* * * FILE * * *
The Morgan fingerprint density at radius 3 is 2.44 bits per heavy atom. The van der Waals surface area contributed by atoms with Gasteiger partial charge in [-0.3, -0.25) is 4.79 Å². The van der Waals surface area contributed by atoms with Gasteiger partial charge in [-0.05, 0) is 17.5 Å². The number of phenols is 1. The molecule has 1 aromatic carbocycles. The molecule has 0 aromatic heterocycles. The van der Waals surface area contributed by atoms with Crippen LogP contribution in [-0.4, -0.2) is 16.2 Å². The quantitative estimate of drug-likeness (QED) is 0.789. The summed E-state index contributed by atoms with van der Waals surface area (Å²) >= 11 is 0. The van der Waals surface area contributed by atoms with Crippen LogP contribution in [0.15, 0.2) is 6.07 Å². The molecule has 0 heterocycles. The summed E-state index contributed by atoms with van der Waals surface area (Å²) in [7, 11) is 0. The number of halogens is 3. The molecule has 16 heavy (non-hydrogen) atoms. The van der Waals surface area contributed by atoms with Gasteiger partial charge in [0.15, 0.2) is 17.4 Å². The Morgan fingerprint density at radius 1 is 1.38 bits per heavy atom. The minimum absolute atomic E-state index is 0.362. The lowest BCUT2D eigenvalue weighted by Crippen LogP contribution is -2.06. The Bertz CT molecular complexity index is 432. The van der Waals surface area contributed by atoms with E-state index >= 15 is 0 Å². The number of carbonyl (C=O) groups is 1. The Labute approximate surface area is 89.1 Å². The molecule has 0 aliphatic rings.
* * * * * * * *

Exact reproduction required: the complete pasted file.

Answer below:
The Morgan fingerprint density at radius 3 is 2.44 bits per heavy atom. The van der Waals surface area contributed by atoms with Gasteiger partial charge in [-0.3, -0.25) is 4.79 Å². The van der Waals surface area contributed by atoms with Gasteiger partial charge in [-0.05, 0) is 17.5 Å². The number of phenols is 1. The molecule has 1 aromatic carbocycles. The molecule has 0 aromatic heterocycles. The van der Waals surface area contributed by atoms with Crippen LogP contribution in [-0.4, -0.2) is 16.2 Å². The quantitative estimate of drug-likeness (QED) is 0.789. The summed E-state index contributed by atoms with van der Waals surface area (Å²) >= 11 is 0. The van der Waals surface area contributed by atoms with Crippen LogP contribution in [0.15, 0.2) is 6.07 Å². The molecule has 0 heterocycles. The summed E-state index contributed by atoms with van der Waals surface area (Å²) in [7, 11) is 0. The number of halogens is 3. The molecule has 16 heavy (non-hydrogen) atoms. The van der Waals surface area contributed by atoms with Gasteiger partial charge in [0.15, 0.2) is 17.4 Å². The Morgan fingerprint density at radius 1 is 1.38 bits per heavy atom. The minimum absolute atomic E-state index is 0.362. The lowest BCUT2D eigenvalue weighted by Crippen LogP contribution is -2.06. The Bertz CT molecular complexity index is 432. The van der Waals surface area contributed by atoms with E-state index >= 15 is 0 Å². The number of carbonyl (C=O) groups is 1. The Labute approximate surface area is 89.1 Å². The molecule has 0 aliphatic rings.